What strategies and laws are most relevant to clean hydrogen in the EU?
As part of the European Green Deal, the European Commission’s complementary strategies ‘A hydrogen strategy for a climate-neutral Europe’ (Hydrogen Strategy) (EC, 2020a) and ‘An EU Strategy for Energy System Integration’ (ESI Strategy) (EC, 2020b) both identify ‘clean’ hydrogen and other synthetic fuels as necessary to reach decarbonisation.
The Hydrogen Strategy identifies cumulative investment needs and policies to promote the development of value chains for low-carbon and renewable hydrogen. These aims are broken down into the following three phases:
- Phase 1 (from 2020 to 2024): installation of at least 6 gigawatts (GW) of electrolyser capacity in the EU by 2024, corresponding to the production of up to 1 million tonnes of renewable hydrogen;
- Phase 2 (from 2025 to 2030): installation of at least 40 GW of electrolyser capacity in the EU by 2030, with a further 40GW installed in the neighbourhood region (Ukraine and North Africa) – corresponding to 10 million tonnes of renewable hydrogen in the EU;
- Phase 3 (from 2030 onwards and towards 2050): renewable and low-carbon hydrogen technologies should reach maturity and be deployed on a large scale.
The ‘REPowerEU’ documents released in March and May 2022 in response to the Russian invasion of Ukraine increased these targets considerably with a view to leveraging hydrogen and other clean molecules to enhance energy security (EC, 2022a, EC, 2022b). The total production and import target for renewable and low carbon hydrogen rises to 20 million tonnes by 2030, in the hope that this can replace 25-50 billion cubic metres (BCM) of Russian gas. The Communications also emphasise the need to ramp up the development of corresponding infrastructure, including storage, and promised expedited assessment and processing of hydrogen projects under the ‘Important Projects of Common European Interest’ (IPCEI) and state aid procedures.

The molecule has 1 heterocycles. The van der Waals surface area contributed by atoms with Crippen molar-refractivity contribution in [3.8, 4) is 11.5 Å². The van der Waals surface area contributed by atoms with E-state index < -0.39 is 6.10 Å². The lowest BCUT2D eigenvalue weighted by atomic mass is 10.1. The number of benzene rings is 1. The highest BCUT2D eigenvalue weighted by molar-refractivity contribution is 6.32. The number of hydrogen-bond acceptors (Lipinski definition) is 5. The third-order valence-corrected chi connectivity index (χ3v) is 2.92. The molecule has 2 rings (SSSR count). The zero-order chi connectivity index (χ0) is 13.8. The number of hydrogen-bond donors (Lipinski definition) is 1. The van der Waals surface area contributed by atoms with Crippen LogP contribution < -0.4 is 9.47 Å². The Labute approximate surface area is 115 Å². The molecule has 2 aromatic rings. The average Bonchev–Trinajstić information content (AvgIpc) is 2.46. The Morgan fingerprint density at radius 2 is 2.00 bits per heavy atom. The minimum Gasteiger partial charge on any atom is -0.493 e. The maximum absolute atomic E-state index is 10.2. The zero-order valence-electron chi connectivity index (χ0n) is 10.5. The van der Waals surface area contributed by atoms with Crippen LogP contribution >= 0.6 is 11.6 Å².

The ESI Strategy describes the “use of renewable and low-carbon fuels, including hydrogen, for end-use applications where direct heating or electrification are not feasible, nor efficient or have higher costs” as some of the important uses of hydrogen in the context of energy system integration. Moreover, electrolysers are one of the key tools for sector coupling between renewable electricity and renewable gas networks.
The ‘Hydrogen and Decarbonised Gas Market Package’ (HGMDP) (EC, 2021a) of December 2021 was perhaps the most important development since the ESI and Hydrogen Strategies, particularly in terms of setting the incentives and market conditions for the uptake of hydrogen and other clean molecules. The HGMDP was the fourth iteration of comprehensive legislation in the sector, following most recently the ‘Third Energy Package’ in 2009.
The two major components of the publication were a proposed recast of the Regulation (EC, 2021b) on conditions for access to natural gas transmission networks (715/2009) (‘Gas Regulation’) and a proposed recast of the Directive (EC, 2021c) on common rules for the internal market for natural gas (2009/73) (‘Gas Directive’). The core aims of the updates are to (i) establish the conditions for facilitating rapid and sustained uptake of renewable and low-carbon gases, (ii) improve market conditions and increase engagement of gas consumers, (iii) better account for the contemporary security of supply concerns, (iv) address price and supply concerns at the Union level and (v) recalibrate the structure and composition of regulatory bodies.
The package covers many different issues, more complete explanations of which can be found here. However, in terms of hydrogen the package attempted to (i) define more clearly the different forms of clean hydrogen, (ii) provide incentives for the uptake of clean hydrogen, (iii) propose a specific framework for the management and planning of a clean hydrogen sector.